At the hearing, Miller acknowledged that the agency planned its initial disclosure about having targeted conservative groups through a planted question at a lawyers' conference.
"It was a prepared Q and A," Miller said when asked about IRS official Lois Lerner's response to a question from a lobbyist at an American Bar Association conference last week.
When pressed whether the question was planted, Miller said, "I believe that we talked about that, yes."
Miller did not elaborate on why the IRS chose such a strategy to reveal what has become a scandal over whether the tax agency treated some conservative groups fairly.
Without identifying lower-level IRS employees involved, Miller initially said that one employee had been disciplined because of the scandal, then later said two had been disciplined.
He asked budget-cutting Republicans to give his agency more funds to beef up tax enforcement at the IRS, suggesting that the agency's difficulty in handling waves of applications by tax-exempt groups had been a factor in grouping conservative organizations for review.
Miller sometimes seemed defiant, as he grimaced and threw up his hands while answering questions.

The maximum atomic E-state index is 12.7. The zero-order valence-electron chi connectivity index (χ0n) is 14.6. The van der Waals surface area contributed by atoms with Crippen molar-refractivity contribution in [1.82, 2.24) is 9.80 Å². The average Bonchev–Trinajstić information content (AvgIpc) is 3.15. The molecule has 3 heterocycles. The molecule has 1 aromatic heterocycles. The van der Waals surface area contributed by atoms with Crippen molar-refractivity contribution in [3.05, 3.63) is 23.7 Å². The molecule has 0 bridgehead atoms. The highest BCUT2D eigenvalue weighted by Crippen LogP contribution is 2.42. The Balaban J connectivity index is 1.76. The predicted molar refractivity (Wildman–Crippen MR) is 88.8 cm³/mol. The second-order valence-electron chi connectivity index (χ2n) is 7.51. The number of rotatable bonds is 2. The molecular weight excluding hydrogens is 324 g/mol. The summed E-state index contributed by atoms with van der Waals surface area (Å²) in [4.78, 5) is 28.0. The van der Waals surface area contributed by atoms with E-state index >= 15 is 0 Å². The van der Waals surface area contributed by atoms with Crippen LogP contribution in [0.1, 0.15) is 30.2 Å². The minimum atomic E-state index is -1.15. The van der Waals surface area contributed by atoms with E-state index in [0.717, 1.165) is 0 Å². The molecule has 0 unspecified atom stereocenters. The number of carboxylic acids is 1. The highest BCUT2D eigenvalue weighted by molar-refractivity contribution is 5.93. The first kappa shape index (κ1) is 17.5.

At one point, Miller said he did not think the IRS had broken any laws when it drew up its targeting list—a response that elicited "wow" from Republicans on the committee.
Republicans have angrily accused Obama's administration of using government powers to target political foes. They say the IRS scandal is one example of a federal government that has grown too large and intrusive.
"Is this still America?" asked Republican Rep. Kevin Brady of Texas.
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Obama is racing to get in front of a scandal that threatens to eclipse his second-term agenda. He has twice appeared in public to condemn the IRS's actions and has promised to cooperate with three congressional investigations and a Justice Department probe. He has, however, resisted demands for a special prosecutor to look into the allegations.
An Explosion of Advocacy Groups
An internal IRS watchdog reported this week that IRS investigators had singled out groups that had conservative-sounding phrases such as "patriot" and "tea party" in their titles when they applied for a tax-exempt status.
(Read More: How to Tell If the IRS Is Eyeing You)
Such status allows groups to keep their donor lists secret while engaging in limited political activity. Political campaigns, by contrast, must make their donors lists public.